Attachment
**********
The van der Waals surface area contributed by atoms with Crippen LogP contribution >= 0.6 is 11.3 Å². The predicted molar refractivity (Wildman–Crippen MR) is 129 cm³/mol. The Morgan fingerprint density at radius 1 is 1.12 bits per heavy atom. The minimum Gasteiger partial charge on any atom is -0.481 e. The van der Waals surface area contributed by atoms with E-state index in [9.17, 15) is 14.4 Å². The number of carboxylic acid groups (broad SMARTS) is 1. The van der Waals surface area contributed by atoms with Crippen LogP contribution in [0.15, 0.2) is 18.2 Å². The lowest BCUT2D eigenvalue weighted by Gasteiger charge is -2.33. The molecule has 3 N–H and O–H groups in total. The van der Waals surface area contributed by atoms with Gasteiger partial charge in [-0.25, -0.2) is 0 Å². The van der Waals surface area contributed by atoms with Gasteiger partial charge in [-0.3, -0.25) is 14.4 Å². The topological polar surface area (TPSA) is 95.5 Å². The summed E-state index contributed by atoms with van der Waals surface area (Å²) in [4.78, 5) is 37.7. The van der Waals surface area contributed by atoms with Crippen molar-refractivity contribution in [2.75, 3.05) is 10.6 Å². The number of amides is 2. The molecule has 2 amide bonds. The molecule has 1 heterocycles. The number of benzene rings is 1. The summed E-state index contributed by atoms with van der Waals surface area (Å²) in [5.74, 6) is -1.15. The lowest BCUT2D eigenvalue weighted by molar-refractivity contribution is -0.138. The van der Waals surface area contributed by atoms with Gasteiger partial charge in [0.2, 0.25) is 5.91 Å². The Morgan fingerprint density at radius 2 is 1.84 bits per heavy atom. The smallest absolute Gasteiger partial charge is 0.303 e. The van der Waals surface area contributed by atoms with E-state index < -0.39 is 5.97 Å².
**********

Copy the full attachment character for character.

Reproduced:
The van der Waals surface area contributed by atoms with Crippen LogP contribution >= 0.6 is 11.3 Å². The predicted molar refractivity (Wildman–Crippen MR) is 129 cm³/mol. The Morgan fingerprint density at radius 1 is 1.12 bits per heavy atom. The minimum Gasteiger partial charge on any atom is -0.481 e. The van der Waals surface area contributed by atoms with E-state index in [9.17, 15) is 14.4 Å². The number of carboxylic acid groups (broad SMARTS) is 1. The van der Waals surface area contributed by atoms with Crippen LogP contribution in [0.15, 0.2) is 18.2 Å². The lowest BCUT2D eigenvalue weighted by Gasteiger charge is -2.33. The molecule has 3 N–H and O–H groups in total. The van der Waals surface area contributed by atoms with Gasteiger partial charge in [-0.25, -0.2) is 0 Å². The van der Waals surface area contributed by atoms with Gasteiger partial charge in [-0.3, -0.25) is 14.4 Å². The topological polar surface area (TPSA) is 95.5 Å². The summed E-state index contributed by atoms with van der Waals surface area (Å²) in [4.78, 5) is 37.7. The van der Waals surface area contributed by atoms with Crippen molar-refractivity contribution in [2.75, 3.05) is 10.6 Å². The number of amides is 2. The molecule has 2 amide bonds. The molecule has 1 heterocycles. The number of benzene rings is 1. The summed E-state index contributed by atoms with van der Waals surface area (Å²) in [5.74, 6) is -1.15. The lowest BCUT2D eigenvalue weighted by molar-refractivity contribution is -0.138. The van der Waals surface area contributed by atoms with Gasteiger partial charge in [0.2, 0.25) is 5.91 Å². The Morgan fingerprint density at radius 2 is 1.84 bits per heavy atom. The smallest absolute Gasteiger partial charge is 0.303 e. The van der Waals surface area contributed by atoms with E-state index < -0.39 is 5.97 Å².